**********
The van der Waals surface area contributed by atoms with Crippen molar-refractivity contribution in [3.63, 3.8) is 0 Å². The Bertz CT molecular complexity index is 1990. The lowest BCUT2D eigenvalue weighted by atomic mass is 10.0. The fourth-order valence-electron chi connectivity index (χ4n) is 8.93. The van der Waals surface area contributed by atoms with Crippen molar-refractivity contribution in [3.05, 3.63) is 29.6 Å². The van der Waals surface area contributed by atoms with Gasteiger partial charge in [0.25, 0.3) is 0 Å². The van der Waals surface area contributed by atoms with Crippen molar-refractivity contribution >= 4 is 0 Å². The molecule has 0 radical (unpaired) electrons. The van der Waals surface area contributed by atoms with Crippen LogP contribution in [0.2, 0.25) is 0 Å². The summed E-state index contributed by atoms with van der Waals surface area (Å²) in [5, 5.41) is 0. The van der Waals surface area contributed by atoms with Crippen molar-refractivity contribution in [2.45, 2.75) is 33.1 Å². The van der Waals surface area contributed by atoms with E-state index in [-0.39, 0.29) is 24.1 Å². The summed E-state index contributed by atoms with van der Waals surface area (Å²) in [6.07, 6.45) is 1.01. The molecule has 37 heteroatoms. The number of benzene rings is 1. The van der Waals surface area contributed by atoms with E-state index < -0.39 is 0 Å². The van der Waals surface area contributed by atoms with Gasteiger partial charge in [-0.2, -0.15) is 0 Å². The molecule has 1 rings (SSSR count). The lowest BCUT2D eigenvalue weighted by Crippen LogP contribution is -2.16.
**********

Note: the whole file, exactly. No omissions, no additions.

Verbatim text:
The van der Waals surface area contributed by atoms with Crippen molar-refractivity contribution in [3.63, 3.8) is 0 Å². The Bertz CT molecular complexity index is 1990. The lowest BCUT2D eigenvalue weighted by atomic mass is 10.0. The fourth-order valence-electron chi connectivity index (χ4n) is 8.93. The van der Waals surface area contributed by atoms with Crippen molar-refractivity contribution in [3.05, 3.63) is 29.6 Å². The van der Waals surface area contributed by atoms with Gasteiger partial charge in [0.25, 0.3) is 0 Å². The van der Waals surface area contributed by atoms with Crippen molar-refractivity contribution >= 4 is 0 Å². The molecule has 0 radical (unpaired) electrons. The van der Waals surface area contributed by atoms with Crippen LogP contribution in [0.2, 0.25) is 0 Å². The summed E-state index contributed by atoms with van der Waals surface area (Å²) in [5, 5.41) is 0. The van der Waals surface area contributed by atoms with Crippen molar-refractivity contribution in [2.45, 2.75) is 33.1 Å². The van der Waals surface area contributed by atoms with E-state index in [-0.39, 0.29) is 24.1 Å². The summed E-state index contributed by atoms with van der Waals surface area (Å²) in [6.07, 6.45) is 1.01. The molecule has 37 heteroatoms. The number of benzene rings is 1. The van der Waals surface area contributed by atoms with E-state index < -0.39 is 0 Å². The van der Waals surface area contributed by atoms with Gasteiger partial charge in [-0.2, -0.15) is 0 Å². The molecule has 1 rings (SSSR count). The lowest BCUT2D eigenvalue weighted by Crippen LogP contribution is -2.16.